At the station "Esperanza," one hundred and fifty miles from the city of Mexico, on the farther side of a great sandy plain, and on the very verge of the plateau, and where the descent may be said to abruptly begin, the stations, engine-houses, and shops, built of dressed stone, are as massive and elegant as any of the best suburban stations on any of the British railways. And as illustrating how rigidly the English engineers adhered to home rules and precedents, the constructions at this station include a very elegant and expensive arched bridge of dressed stone, with easy and extended approaches, to guard against danger in crossing the tracks; although, apart from the persons in the employ of the company, the resident population is very inconsiderable.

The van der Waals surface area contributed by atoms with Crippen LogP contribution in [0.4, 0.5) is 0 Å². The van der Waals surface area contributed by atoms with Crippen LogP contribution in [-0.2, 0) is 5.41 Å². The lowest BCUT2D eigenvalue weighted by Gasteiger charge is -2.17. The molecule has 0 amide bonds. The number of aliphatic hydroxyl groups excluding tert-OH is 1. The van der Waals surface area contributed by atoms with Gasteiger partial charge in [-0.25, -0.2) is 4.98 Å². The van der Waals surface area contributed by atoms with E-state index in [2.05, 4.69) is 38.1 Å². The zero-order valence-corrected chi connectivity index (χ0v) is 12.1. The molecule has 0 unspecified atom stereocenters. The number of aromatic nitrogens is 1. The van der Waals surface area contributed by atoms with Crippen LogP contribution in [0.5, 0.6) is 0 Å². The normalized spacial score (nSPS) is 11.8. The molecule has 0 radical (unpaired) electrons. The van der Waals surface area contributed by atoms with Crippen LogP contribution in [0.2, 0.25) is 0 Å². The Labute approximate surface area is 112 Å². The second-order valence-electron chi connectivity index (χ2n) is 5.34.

Starting from this point in the early morning of the 27th of March, to make the descent to the comparatively level and low land intervening between the base of the plateau and the ocean, the ground at the station was white with hoar-frost, while behind it, apparently but a mile or two distant, and of not more than fifteen hundred to two thousand feet in elevation, rose the glistening, snow-covered cone of Orizaba. Within the cars, and even with closed windows, overcoats and shawls were essential. Within an hour, however, overcoats and shawls were discarded as uncomfortable. Within another hour the inclination was to get rid of every superfluous garment, while before noon the thermometers in the cars ranged from 90° to 95° Fahr., and the traveler found himself in the heart of the tropics, amid palms, orange-trees, coffee-plantations, fields of sugar-cane and bananas, almost naked Indians, and their picturesque though miserable huts of cane or stakes, plastered with mud and roofed with plantain-leaves or cornstalks. In the descent, Orizaba (17,373 feet), which at the starting-point, and seen from an elevation of about 8,000 feet, is not impressive in respect to height, although beautiful, gradually rises, and finally, when seen from the level of the low or coast lands, becomes a most magnificent spectacle, far superior to Popocatepetl, which is higher, or any other Mexican mountain, but, in the opinion of the writer, inferior in sublimity to Tacoma in Washington Territory, the entire elevation of which last (14,300 feet) can, in some places, be taken in at a single glance from the sea-level and a water-foreground. The comparatively narrow and gently sloping strip of land which the traveler thus reaches on the Atlantic side in journeying from Mexico to Vera Cruz extends from the base of the great plateau to the ocean, and, with its counterpart on the Pacific side, constitutes in the main the so-called "Tierras Calientes" (hot lands), or the tropical part of Mexico. The average width of these coast-lands on the Atlantic is about sixty miles, while on the Pacific it varies from forty to seventy miles.